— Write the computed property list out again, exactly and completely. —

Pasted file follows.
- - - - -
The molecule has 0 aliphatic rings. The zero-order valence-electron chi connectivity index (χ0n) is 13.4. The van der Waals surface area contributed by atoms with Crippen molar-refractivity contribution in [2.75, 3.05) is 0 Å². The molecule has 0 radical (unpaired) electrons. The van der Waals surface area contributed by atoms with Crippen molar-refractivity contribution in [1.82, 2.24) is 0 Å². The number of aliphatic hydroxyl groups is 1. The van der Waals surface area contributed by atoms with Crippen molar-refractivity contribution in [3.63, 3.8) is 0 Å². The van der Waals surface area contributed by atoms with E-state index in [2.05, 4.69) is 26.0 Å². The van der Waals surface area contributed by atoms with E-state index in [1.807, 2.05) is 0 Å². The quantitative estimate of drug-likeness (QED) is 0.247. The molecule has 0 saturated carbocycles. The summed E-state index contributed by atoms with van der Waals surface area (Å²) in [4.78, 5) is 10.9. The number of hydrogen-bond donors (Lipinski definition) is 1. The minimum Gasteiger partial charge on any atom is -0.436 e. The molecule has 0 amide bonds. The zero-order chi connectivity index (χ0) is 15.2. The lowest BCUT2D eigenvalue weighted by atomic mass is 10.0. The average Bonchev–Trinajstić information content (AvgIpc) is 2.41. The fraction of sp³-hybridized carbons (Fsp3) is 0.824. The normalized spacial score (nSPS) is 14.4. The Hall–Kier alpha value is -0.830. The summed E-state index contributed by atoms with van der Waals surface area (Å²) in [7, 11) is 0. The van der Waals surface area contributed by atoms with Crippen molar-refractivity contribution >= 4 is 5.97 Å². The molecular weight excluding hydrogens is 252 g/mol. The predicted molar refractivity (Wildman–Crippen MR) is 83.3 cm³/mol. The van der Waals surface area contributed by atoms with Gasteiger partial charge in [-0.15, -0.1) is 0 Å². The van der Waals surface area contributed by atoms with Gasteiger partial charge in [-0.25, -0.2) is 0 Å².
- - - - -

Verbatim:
The molecule has 0 aliphatic rings. The zero-order valence-electron chi connectivity index (χ0n) is 13.4. The van der Waals surface area contributed by atoms with Crippen molar-refractivity contribution in [2.75, 3.05) is 0 Å². The molecule has 0 radical (unpaired) electrons. The van der Waals surface area contributed by atoms with Crippen molar-refractivity contribution in [1.82, 2.24) is 0 Å². The number of aliphatic hydroxyl groups is 1. The van der Waals surface area contributed by atoms with Crippen molar-refractivity contribution in [3.63, 3.8) is 0 Å². The van der Waals surface area contributed by atoms with E-state index in [2.05, 4.69) is 26.0 Å². The van der Waals surface area contributed by atoms with E-state index in [1.807, 2.05) is 0 Å². The quantitative estimate of drug-likeness (QED) is 0.247. The molecule has 0 saturated carbocycles. The summed E-state index contributed by atoms with van der Waals surface area (Å²) in [4.78, 5) is 10.9. The number of hydrogen-bond donors (Lipinski definition) is 1. The minimum Gasteiger partial charge on any atom is -0.436 e. The molecule has 0 amide bonds. The zero-order chi connectivity index (χ0) is 15.2. The lowest BCUT2D eigenvalue weighted by atomic mass is 10.0. The average Bonchev–Trinajstić information content (AvgIpc) is 2.41. The fraction of sp³-hybridized carbons (Fsp3) is 0.824. The normalized spacial score (nSPS) is 14.4. The Hall–Kier alpha value is -0.830. The summed E-state index contributed by atoms with van der Waals surface area (Å²) in [7, 11) is 0. The van der Waals surface area contributed by atoms with Crippen molar-refractivity contribution >= 4 is 5.97 Å². The molecular weight excluding hydrogens is 252 g/mol. The predicted molar refractivity (Wildman–Crippen MR) is 83.3 cm³/mol. The van der Waals surface area contributed by atoms with Gasteiger partial charge in [-0.15, -0.1) is 0 Å². The van der Waals surface area contributed by atoms with Gasteiger partial charge in [-0.25, -0.2) is 0 Å².